Variants

B I

The original Lancasters were produced with Rolls-Royce Merlin XX engines and SU carburettors. Minor details were changed throughout the production series - for example the pitot head design was changed from being on a long mast at the front of the nose to a short fairing mounted on the side of the fuselage under the cockpit. Later production Lancasters had Merlin 22 and 24 engines. No designation change was made to denote these alterations.

B I Special

Adapted to take first the super-heavy "Tallboy" and then "Grand Slam" bombs. Upgraded engines with paddle-bladed propellers gave more power, and the removal of gun turrets reduced weight and gave smoother lines. For the Tallboy, the bomb-bay doors were bulged; for the Grand Slam, they were removed completely and the area faired over. For some Tallboy raids, the mid upper turret was removed. This modification was retained for the Grand Slam aircraft, and in addition the nose turret was later removed. Two airframes (HK541 and SW244) were modified to carry a dorsal "saddle tank" with 1,200 gal (5,455 L) mounted aft of a modified canopy for increasing range. No. 1577 SD Flight tested the aircraft in India and Australia in 1945 for possible use in the Pacific, but the tank adversely affected handling characteristics when full and flight refuelling was later used instead.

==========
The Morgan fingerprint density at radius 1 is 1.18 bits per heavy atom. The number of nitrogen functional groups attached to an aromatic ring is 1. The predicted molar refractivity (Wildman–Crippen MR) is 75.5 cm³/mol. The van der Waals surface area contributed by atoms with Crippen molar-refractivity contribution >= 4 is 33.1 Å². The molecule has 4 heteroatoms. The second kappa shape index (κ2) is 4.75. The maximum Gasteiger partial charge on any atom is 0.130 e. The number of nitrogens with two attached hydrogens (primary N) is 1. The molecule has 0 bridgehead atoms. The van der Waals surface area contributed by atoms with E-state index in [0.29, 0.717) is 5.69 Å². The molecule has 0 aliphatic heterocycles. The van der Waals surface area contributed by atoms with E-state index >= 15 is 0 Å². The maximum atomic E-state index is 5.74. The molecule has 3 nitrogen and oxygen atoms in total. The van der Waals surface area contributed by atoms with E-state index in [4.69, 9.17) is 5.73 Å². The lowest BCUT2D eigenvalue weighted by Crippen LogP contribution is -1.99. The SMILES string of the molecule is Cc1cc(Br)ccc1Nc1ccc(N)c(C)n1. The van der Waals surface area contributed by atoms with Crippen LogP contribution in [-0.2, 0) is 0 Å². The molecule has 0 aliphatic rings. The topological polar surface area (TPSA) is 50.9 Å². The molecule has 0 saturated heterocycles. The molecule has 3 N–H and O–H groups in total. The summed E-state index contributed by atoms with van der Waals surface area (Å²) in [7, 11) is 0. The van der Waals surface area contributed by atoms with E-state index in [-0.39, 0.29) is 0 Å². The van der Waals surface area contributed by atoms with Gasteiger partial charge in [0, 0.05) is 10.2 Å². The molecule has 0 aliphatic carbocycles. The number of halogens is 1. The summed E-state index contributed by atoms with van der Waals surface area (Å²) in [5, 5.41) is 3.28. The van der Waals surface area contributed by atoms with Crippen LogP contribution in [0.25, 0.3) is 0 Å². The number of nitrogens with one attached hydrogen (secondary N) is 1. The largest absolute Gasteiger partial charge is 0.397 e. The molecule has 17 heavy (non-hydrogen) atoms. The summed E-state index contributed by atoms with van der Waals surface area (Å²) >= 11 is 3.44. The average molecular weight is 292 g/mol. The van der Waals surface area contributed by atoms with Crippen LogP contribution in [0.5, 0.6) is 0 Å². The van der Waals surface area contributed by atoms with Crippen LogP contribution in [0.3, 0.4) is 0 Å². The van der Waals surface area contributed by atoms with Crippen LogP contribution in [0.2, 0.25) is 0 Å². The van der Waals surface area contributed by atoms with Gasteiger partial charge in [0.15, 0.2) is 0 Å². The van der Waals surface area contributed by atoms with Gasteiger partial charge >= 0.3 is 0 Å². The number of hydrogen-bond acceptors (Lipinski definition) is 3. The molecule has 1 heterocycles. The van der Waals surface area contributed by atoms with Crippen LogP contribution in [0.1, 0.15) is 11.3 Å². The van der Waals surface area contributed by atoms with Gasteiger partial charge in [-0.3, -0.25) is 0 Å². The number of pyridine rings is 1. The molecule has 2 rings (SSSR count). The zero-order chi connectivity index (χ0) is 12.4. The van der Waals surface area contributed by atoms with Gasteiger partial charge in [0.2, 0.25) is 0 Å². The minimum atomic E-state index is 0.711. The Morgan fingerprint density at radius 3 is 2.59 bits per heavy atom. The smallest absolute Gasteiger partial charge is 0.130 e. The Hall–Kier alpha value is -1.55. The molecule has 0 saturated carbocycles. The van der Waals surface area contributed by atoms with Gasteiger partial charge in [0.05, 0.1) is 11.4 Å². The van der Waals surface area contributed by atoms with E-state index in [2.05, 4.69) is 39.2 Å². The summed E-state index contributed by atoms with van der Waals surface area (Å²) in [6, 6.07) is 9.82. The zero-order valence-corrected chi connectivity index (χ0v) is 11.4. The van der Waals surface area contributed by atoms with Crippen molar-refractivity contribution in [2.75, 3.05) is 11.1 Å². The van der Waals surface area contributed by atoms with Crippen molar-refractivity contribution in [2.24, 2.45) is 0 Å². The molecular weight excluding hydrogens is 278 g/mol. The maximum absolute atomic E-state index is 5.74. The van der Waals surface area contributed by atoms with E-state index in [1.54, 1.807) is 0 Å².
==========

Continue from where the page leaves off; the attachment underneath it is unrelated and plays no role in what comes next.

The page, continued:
PR 1

B 1 modified for photographic reconnaissance, operated by RAF No. 82 and No. 541 Squadrons, wartime. All armament and turrets were removed with a reconfigured nose and a camera carried in the bomb bay. The type was also operated by 683 Squadron from circa 1950 for photographic reconnaissance based at Aden and subsequently Habbaniya in Iraq until disbanded 30 November 1953.

B I (FE)

In anticipation of the needs of the Tiger Force operations against the Japanese in the Far East (FE), a tropicalized variant was based on late production aircraft. The B I (FE) had modified radio, radar, navaids and a 400 gal (1,818 L) tank installed in the bomb bay. The mid-upper turret was also removed.

B II

Bristol Hercules (Hercules VI or XVI engines) powered variant, of which 300 were produced by Armstrong Whitworth. One difference between the two engine versions was that the VI had manual mixture control, requiring an extra lever on the throttle pedestal. These aircraft were almost always fitted with an FN.64 ventral turret and pronounced step in the bulged bomb bay.

B III

These aircraft were fitted with Packard-built Merlin engines and produced at the same time as the B I, the two marks being indistinguishable externally. The minor differences between the two variants were related to the engine installation, and included the addition of slow-running cut-off switches in the cockpit, a requirement due to the Bendix Stromberg pressure-injection carburettors fitted to the Packard Merlin engines.

B III (Special)

Known at the time of modification as the "Type 464 Provisioning" Lancaster, this variant was built to carry the "Upkeep" bouncing bomb for the dam busting raids. The bomb-bay doors were removed and Vickers-built struts to carry the bomb were fitted in their place. A hydraulic motor, driven by the pump previously used for the mid upper turret was fitted to spin the bomb. Lamps were fitted in the bomb bay and nose for the simple height measurement system which enabled the accurate control of low-flying altitude at night. The mid-upper turret was removed to save weight, and the gunner moved to the front turret to relieve the bomb aimer from having to man the front guns so that he could assist with map reading.